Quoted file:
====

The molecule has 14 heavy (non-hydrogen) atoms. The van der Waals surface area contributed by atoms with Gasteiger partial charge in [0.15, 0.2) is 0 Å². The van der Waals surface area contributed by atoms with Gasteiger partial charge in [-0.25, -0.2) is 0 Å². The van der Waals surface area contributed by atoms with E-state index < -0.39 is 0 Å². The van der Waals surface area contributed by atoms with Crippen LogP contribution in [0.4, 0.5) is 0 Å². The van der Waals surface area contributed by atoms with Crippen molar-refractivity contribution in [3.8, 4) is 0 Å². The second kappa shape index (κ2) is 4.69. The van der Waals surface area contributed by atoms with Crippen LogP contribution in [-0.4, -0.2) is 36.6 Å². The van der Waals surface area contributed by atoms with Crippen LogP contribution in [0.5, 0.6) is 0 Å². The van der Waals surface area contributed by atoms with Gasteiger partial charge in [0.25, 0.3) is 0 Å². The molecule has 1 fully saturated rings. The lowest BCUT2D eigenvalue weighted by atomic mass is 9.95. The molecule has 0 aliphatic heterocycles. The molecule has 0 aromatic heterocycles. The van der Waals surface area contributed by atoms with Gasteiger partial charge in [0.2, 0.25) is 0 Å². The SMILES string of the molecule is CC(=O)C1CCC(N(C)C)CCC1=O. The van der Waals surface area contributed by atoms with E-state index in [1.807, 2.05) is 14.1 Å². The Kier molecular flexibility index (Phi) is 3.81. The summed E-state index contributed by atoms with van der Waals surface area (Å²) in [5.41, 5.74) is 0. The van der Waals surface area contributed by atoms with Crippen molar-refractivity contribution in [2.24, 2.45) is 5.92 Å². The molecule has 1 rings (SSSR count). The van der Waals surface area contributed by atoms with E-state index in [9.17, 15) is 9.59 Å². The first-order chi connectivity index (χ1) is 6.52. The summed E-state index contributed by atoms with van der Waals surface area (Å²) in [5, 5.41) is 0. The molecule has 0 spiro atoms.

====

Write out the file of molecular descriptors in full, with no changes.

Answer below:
The molecule has 14 heavy (non-hydrogen) atoms. The van der Waals surface area contributed by atoms with Gasteiger partial charge in [0.15, 0.2) is 0 Å². The van der Waals surface area contributed by atoms with Gasteiger partial charge in [-0.25, -0.2) is 0 Å². The van der Waals surface area contributed by atoms with E-state index < -0.39 is 0 Å². The van der Waals surface area contributed by atoms with Crippen LogP contribution in [0.4, 0.5) is 0 Å². The van der Waals surface area contributed by atoms with Crippen molar-refractivity contribution in [3.8, 4) is 0 Å². The second kappa shape index (κ2) is 4.69. The van der Waals surface area contributed by atoms with Crippen LogP contribution in [-0.4, -0.2) is 36.6 Å². The van der Waals surface area contributed by atoms with Crippen LogP contribution in [0.5, 0.6) is 0 Å². The van der Waals surface area contributed by atoms with Gasteiger partial charge in [0.25, 0.3) is 0 Å². The molecule has 1 fully saturated rings. The lowest BCUT2D eigenvalue weighted by atomic mass is 9.95. The molecule has 0 aliphatic heterocycles. The molecule has 0 aromatic heterocycles. The van der Waals surface area contributed by atoms with Gasteiger partial charge in [0.2, 0.25) is 0 Å². The SMILES string of the molecule is CC(=O)C1CCC(N(C)C)CCC1=O. The van der Waals surface area contributed by atoms with E-state index in [1.807, 2.05) is 14.1 Å². The Kier molecular flexibility index (Phi) is 3.81. The summed E-state index contributed by atoms with van der Waals surface area (Å²) in [5.41, 5.74) is 0. The van der Waals surface area contributed by atoms with Crippen molar-refractivity contribution in [2.24, 2.45) is 5.92 Å². The molecule has 1 rings (SSSR count). The van der Waals surface area contributed by atoms with E-state index in [9.17, 15) is 9.59 Å². The first-order chi connectivity index (χ1) is 6.52. The summed E-state index contributed by atoms with van der Waals surface area (Å²) in [5, 5.41) is 0. The molecule has 0 spiro atoms.